- Israeli cell-based meat producer Aleph Farms and biomedical engineering researchers at the Technion-Israel Institute of Technology announced they have created the world's first slaughter-free ribeye steak through cell cultivation and 3D bioprinting.
- Aleph Farms' 3D bioprinting technology combines cell cultivation and 3D printing. Living cells are printed into a shape, and are then incubated to grow, interact and differentiate, allowing the cell-based meat to take on more of the characteristics of a conventional steak, according to the company.
- The cell-based meat industry has recently made several technical and regulatory strides that bring it closer to becoming a common product on the marketplace. In December, U.S.-based Eat Just announced it had received regulatory approval in Singapore for cell-based chicken bites to be sold at a restaurant.
Aleph Farms is once again raising the bar for cell-based meat.
In 2018, the company produced the first cell-grown minute steak, claiming to deliver "the full experience of meat with the appearance, shape and texture of beef cuts." In 2019, it partnered with Russia's 3D Bioprinting Solutions to create cell-based beef on the International Space Station, showing that cell-based meat could be a viable food source for long-haul space missions. And in December, Israeli Prime Minister Benjamin Netanyahu became the first head of state to try cell-based meat after tasting a steak from Aleph Farms.
A thick cell-based steak with ribbons of fat is yet another first from the company. While other cell-based meat startups may be able to produce similar products in their R&D facilities, Aleph Farms has shared an image of what looks like a conventional steak from a cow — proclaiming that this technology is real and viable. The company said it now has the ability to produce any kind of steak, and it will soon be expanding its product portfolio.
"As we look into the future of 3D bioprinting, the opportunities are endless," Shulamit Levenberg, co-founder and chief scientific officer at Aleph Foods and professor at Technion-Israel Institute of Technology, said in the press release.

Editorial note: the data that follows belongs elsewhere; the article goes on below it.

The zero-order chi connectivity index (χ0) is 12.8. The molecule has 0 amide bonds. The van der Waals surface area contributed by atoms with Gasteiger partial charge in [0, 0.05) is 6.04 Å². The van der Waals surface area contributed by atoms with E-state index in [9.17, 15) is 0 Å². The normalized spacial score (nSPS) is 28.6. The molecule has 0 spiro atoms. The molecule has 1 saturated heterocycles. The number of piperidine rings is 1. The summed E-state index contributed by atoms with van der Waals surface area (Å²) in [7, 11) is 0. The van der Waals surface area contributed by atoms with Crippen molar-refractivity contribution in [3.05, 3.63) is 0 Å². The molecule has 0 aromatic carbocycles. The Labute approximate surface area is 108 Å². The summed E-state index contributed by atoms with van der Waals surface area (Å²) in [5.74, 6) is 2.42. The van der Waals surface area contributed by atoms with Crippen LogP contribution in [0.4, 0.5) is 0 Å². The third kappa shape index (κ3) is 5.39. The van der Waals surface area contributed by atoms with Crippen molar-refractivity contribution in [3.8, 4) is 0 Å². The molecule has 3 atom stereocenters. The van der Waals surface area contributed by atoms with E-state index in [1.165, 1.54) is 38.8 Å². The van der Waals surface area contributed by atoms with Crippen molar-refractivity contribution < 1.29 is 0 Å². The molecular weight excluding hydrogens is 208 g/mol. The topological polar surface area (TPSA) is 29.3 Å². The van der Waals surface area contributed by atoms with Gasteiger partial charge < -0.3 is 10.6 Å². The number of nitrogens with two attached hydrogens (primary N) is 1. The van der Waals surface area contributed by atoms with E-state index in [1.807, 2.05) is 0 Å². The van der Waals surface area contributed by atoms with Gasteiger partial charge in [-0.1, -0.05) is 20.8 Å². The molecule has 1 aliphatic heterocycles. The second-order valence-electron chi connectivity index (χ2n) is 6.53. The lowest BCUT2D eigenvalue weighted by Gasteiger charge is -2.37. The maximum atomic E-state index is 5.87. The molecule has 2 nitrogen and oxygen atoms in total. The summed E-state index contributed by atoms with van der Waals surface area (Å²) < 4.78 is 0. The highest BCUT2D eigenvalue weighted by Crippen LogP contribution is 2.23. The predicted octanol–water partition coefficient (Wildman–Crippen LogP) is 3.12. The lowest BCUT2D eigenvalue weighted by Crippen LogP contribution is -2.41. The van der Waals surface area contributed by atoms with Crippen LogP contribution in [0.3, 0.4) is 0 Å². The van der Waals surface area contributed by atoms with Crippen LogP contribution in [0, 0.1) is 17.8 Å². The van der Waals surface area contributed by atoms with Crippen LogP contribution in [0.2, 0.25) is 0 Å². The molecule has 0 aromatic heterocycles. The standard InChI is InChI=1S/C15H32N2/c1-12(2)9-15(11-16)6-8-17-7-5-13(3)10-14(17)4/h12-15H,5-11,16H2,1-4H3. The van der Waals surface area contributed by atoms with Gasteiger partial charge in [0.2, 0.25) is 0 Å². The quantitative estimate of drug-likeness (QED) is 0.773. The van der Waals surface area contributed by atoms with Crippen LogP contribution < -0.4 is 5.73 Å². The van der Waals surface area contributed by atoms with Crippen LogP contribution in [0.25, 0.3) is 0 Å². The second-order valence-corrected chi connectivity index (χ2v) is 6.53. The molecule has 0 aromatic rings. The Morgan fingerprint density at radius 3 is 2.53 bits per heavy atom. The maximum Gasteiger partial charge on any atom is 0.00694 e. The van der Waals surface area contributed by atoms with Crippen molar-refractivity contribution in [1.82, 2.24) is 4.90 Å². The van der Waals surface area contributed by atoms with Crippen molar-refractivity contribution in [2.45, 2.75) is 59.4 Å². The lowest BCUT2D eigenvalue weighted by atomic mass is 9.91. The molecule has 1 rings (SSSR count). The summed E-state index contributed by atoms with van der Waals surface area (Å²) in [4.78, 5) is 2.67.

Aleph Farms isn't the only cell-based meat provider that is using 3D bioprinting. Its partner 3D Bioprinting Solutions announced last summer it would be creating 3D printed cell- and plant-based chicken nuggets for Russia's KFC franchises. Meat-Tech 3D, another Israeli company, is also using 3D printing to make cell-based meat, with the goal of supplying other manufacturers. And last month, Spain's Novameat, which had previously been known for 3D printing meat analogues, printed what it called the world's biggest cut of cultivated meat.
Other cell-based meat companies are getting close to having marketable products. Future Meat Technologies, which is also based in Israel, announced last week that it could produce a cell-based chicken breast for $7.50. And although there is no set regulatory framework for cell-based meat in the U.S., many companies say they expect to be able to get products on the market relatively soon. Eat Just, cell-based seafood maker BlueNalu and Memphis Meats say they are close to launching products.
With technology advancing — as well as regulatory approval potentially moving forward and investments from venture capitalists and Big Food — product potential is moving forward. Strategy and management consulting firm Kearney predicted that by 2040, 35% of all meat consumed worldwide will be cell-based. On the heels of the ribeye steak announcement, Aleph Farms Chief Executive Didier Toubia told The Washington Post that the company is planning for its products to be on the market in the second half of 2022.